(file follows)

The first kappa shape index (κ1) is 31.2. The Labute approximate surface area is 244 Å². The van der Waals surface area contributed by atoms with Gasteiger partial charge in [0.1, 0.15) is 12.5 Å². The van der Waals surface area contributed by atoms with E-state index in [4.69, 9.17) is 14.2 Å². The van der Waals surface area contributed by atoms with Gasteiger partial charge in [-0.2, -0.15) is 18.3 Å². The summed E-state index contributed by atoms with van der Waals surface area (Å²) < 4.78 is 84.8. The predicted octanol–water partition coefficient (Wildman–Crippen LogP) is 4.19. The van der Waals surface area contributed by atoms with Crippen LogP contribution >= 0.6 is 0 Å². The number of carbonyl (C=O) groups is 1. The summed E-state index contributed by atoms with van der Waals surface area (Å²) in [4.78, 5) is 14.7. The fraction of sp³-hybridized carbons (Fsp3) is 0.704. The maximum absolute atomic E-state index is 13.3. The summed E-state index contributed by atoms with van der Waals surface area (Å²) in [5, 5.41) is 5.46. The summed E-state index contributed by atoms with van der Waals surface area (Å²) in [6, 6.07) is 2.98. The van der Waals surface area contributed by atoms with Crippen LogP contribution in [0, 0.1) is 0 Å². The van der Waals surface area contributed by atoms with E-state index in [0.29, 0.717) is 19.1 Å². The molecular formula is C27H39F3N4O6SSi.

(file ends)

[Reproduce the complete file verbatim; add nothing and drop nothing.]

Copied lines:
The first kappa shape index (κ1) is 31.2. The Labute approximate surface area is 244 Å². The van der Waals surface area contributed by atoms with Gasteiger partial charge in [0.1, 0.15) is 12.5 Å². The van der Waals surface area contributed by atoms with E-state index in [4.69, 9.17) is 14.2 Å². The van der Waals surface area contributed by atoms with Gasteiger partial charge in [-0.2, -0.15) is 18.3 Å². The summed E-state index contributed by atoms with van der Waals surface area (Å²) < 4.78 is 84.8. The predicted octanol–water partition coefficient (Wildman–Crippen LogP) is 4.19. The van der Waals surface area contributed by atoms with Crippen LogP contribution >= 0.6 is 0 Å². The number of carbonyl (C=O) groups is 1. The summed E-state index contributed by atoms with van der Waals surface area (Å²) in [4.78, 5) is 14.7. The fraction of sp³-hybridized carbons (Fsp3) is 0.704. The maximum absolute atomic E-state index is 13.3. The summed E-state index contributed by atoms with van der Waals surface area (Å²) in [5, 5.41) is 5.46. The summed E-state index contributed by atoms with van der Waals surface area (Å²) in [6, 6.07) is 2.98. The van der Waals surface area contributed by atoms with Crippen LogP contribution in [0, 0.1) is 0 Å². The van der Waals surface area contributed by atoms with E-state index in [0.29, 0.717) is 19.1 Å². The molecular formula is C27H39F3N4O6SSi.